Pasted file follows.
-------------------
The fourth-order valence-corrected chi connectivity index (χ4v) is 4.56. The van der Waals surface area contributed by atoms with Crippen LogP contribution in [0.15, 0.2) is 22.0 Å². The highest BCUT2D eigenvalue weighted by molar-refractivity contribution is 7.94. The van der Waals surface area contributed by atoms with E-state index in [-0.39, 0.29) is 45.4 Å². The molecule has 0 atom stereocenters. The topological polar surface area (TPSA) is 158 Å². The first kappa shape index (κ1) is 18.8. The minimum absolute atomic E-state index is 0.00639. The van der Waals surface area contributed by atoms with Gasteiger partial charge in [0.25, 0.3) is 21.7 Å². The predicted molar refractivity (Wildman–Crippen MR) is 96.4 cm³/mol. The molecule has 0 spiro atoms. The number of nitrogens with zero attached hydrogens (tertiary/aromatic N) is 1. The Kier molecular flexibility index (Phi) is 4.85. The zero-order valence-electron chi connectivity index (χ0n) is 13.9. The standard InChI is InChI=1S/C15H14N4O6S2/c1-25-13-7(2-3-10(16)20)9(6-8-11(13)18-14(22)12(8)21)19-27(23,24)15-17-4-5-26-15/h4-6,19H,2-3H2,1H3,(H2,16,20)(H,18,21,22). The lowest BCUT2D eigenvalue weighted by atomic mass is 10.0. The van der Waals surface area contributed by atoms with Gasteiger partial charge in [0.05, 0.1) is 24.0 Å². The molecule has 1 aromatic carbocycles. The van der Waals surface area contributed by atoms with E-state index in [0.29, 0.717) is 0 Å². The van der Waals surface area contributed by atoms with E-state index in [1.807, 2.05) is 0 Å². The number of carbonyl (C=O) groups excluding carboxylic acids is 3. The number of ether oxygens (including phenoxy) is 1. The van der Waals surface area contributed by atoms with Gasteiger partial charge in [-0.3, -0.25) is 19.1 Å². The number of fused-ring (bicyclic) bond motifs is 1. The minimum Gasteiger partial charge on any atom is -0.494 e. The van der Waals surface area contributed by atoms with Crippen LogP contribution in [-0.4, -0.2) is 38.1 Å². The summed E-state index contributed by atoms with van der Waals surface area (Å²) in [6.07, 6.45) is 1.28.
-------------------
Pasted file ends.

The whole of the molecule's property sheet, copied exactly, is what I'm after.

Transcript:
The fourth-order valence-corrected chi connectivity index (χ4v) is 4.56. The van der Waals surface area contributed by atoms with Crippen LogP contribution in [0.15, 0.2) is 22.0 Å². The highest BCUT2D eigenvalue weighted by molar-refractivity contribution is 7.94. The van der Waals surface area contributed by atoms with E-state index in [-0.39, 0.29) is 45.4 Å². The molecule has 0 atom stereocenters. The topological polar surface area (TPSA) is 158 Å². The first kappa shape index (κ1) is 18.8. The minimum absolute atomic E-state index is 0.00639. The van der Waals surface area contributed by atoms with Gasteiger partial charge in [0.25, 0.3) is 21.7 Å². The predicted molar refractivity (Wildman–Crippen MR) is 96.4 cm³/mol. The molecule has 0 spiro atoms. The number of nitrogens with zero attached hydrogens (tertiary/aromatic N) is 1. The Kier molecular flexibility index (Phi) is 4.85. The zero-order valence-electron chi connectivity index (χ0n) is 13.9. The standard InChI is InChI=1S/C15H14N4O6S2/c1-25-13-7(2-3-10(16)20)9(6-8-11(13)18-14(22)12(8)21)19-27(23,24)15-17-4-5-26-15/h4-6,19H,2-3H2,1H3,(H2,16,20)(H,18,21,22). The lowest BCUT2D eigenvalue weighted by atomic mass is 10.0. The van der Waals surface area contributed by atoms with Gasteiger partial charge in [0.05, 0.1) is 24.0 Å². The molecule has 1 aromatic carbocycles. The van der Waals surface area contributed by atoms with E-state index in [0.29, 0.717) is 0 Å². The van der Waals surface area contributed by atoms with E-state index in [1.807, 2.05) is 0 Å². The number of carbonyl (C=O) groups excluding carboxylic acids is 3. The number of ether oxygens (including phenoxy) is 1. The van der Waals surface area contributed by atoms with Gasteiger partial charge in [-0.3, -0.25) is 19.1 Å². The number of fused-ring (bicyclic) bond motifs is 1. The minimum Gasteiger partial charge on any atom is -0.494 e. The van der Waals surface area contributed by atoms with Crippen LogP contribution in [-0.4, -0.2) is 38.1 Å². The summed E-state index contributed by atoms with van der Waals surface area (Å²) in [6.07, 6.45) is 1.28.